Is Change Really The Only Constant?

His opening statement caught me by surprise, likely due to being still stuck in my early-morning fog.

Change is the only constant.” The Professor said, paraphrasing the familiar quote by Greek philosopher Heraclitus.

He continued, “There is only one predictable element in nature, and in life, and that is change.”

Okay, it was beginning to sink in. But I still silently puzzled, “Wait a minute, how could change be a constant?”

With an air of finality, the professor declared,

“Nothing stays the same, except this fact. In the physical universe, change is not only constant, it’s inevitable.

It didn’t look like he was about to say it again.

Thankfully it wasn’t necessary as his words finally sunk in. He was talking about the physical universe, and as we live in a universe that is in constant motion, obviously, change really is the only constant

I got the wake-up call I needed to cause a dim bulb of enlightenment to glow through the thickets of significance in my freshman brain. That epiphany altered my perception of life in some very exciting ways.

The Professor smiled with knowing and obvious delight at our recognition of the basic truth that change is not only something we must accept, but also it is something to embrace and use to our advantage.

Professor Mandelstamm was one of the most highly respected Economics Professors at Michigan State University where I was enrolled as an intrepid student many years ago.  He taught Econ 101 at a huge lecture hall and put on an engaging performance in every lecture.

I’m certain he would be proud to learn that the fact of realizing this natural law of the inevitability of change as it became a stabilizing influence in my life.

For when I realized that nothing stays the same in a universe that is in constant motion, I also recognized that negative change is not permanent, and positive change was not only possible, but also, just as probable.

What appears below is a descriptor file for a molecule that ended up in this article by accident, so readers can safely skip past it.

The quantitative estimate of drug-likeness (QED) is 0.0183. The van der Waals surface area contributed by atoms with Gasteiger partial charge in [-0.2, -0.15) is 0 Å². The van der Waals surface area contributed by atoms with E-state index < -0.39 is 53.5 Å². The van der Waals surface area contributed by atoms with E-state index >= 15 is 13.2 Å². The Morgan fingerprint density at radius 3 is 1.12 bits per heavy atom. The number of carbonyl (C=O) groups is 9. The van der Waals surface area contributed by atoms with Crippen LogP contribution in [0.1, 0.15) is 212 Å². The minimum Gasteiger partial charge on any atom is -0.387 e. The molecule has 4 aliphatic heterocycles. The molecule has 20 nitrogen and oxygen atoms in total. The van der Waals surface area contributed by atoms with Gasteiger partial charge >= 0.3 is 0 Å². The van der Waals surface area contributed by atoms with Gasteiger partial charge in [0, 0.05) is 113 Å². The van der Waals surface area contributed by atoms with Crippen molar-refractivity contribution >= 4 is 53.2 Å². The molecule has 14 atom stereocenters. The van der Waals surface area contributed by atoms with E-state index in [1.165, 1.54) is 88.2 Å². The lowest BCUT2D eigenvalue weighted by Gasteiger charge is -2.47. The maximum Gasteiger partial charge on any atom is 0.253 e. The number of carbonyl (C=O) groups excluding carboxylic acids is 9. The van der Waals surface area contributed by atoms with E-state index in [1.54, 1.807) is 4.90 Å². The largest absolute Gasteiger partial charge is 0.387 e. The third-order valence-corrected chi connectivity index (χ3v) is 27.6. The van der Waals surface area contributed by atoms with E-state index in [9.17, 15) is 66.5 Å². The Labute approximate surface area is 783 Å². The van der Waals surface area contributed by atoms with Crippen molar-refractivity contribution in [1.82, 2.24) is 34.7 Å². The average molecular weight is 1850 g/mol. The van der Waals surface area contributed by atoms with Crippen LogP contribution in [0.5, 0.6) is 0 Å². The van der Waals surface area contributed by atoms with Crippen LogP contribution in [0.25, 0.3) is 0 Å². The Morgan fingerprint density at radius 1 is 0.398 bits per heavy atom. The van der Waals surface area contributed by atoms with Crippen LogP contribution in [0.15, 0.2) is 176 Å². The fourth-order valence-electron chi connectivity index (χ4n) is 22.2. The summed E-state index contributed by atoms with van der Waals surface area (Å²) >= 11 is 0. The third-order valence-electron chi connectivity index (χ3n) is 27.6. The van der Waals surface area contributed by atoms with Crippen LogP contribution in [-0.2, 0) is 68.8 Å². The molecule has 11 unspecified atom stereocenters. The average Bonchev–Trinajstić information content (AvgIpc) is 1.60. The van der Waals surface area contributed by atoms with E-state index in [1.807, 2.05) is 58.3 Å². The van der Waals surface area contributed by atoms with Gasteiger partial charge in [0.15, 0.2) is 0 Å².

I also began to see that there just might be something I could do bring about a change in the direction I wanted.

While I thank Professor Mandelstam for introducing me to the basic principle of the inevitability of change, he failed to mention this other important point: External change follows internal change.

And the most effective way to influence external change is to change your internal attitude first.


Because whatever captures your attention or mental focus, commonly influences your attitude.

Simply: Attention influences attitude.

Shift your attention, and you change your attitude.

Your mental outlook then will act as a predisposition to influence a positive or negative outcome for your future. It’s axiomatic that whether you to expect to win or lose, depends largely upon your attitude.

The discovery that I had to change myself first before things around me changed meant that I was in the driver’s seat.

This insight has done more to strengthen my positive outlook in life than anything else I have studied or experienced.

If I ever found myself shipwrecked along with other flotsam and jetsam on the shoals of existence with no hope of rescue, all I had to do was remember the inevitability of change, change my attitude and things around me would being to change as well.

As a result, failure never affects me for long if I remember to change my attitude first.

Things will change – it’s inevitable.

But your internal attitude determines what type of change will eventually show up for you.

Make it what you really want.

daniel w. jacobs

(c) 2012-2030, all rights reserved


One Response to “Is Change Really The Only Constant?”

  1. I learned a lot from this…thank you for sharing this post…

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